Sprit Image

Riyas Komu’s show titled Out of Place now being exhibited at Gallery Sumukha in Bangalore, showcases a series of works that forces us to pause and reflect upon ourselves as a people who share a certain history, and as a civilisation whose lineages are ancient and complex. Here, images and icons, memories and invocations from the past are transported out of their place in time and placed in the present, in order to counter the civilizational myopia and amnesia that are looming large over us. The show brings together works on different mediums: stone, bronze, iron, aluminium, wood, ceramic, canvas, woodcut, etching, terracotta and video.

"In the dark times
Will there also be singing?
Yes, there will also be singing.
About the dark times”

Bertolt Brecht, motto to Svendborg Poems, 1939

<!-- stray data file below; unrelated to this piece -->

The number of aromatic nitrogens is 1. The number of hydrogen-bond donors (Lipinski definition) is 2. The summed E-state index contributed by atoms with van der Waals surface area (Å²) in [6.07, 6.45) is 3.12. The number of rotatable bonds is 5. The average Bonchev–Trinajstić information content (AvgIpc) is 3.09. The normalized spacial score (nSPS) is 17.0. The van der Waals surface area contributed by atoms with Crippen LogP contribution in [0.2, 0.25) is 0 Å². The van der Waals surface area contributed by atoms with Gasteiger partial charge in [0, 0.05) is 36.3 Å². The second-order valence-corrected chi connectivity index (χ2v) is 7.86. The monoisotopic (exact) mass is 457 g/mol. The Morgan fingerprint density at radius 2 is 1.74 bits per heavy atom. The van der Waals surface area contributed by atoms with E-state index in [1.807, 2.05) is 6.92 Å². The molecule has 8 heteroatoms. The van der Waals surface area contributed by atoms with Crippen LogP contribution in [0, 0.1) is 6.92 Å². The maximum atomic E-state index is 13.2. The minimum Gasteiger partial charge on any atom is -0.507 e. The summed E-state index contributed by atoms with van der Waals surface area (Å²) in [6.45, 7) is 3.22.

To paraphrase Brecht, answer to the question ‘Will there also be art in dark times?’ Riyas Komu’s answer would be ‘Yes, art for|of dark times’. His exhibition titled Out of Place, now showing at Gallery Sumukha, Bangalore, is one such art-making in times of despair and darkness. In fact, several of his art projects during the last decade have been elaborations upon and explorations around this theme. In this endeavour, one strategy he has consistently pursued is to go back to history, to reclaim the past, not as an excavation but as expositions or juxtapositions. He journeys down the memory lane to re-member and re-imagine icons and symbols, sites and practices, forms and facts, in order to foreground them against and place them in the stark reality of the Present.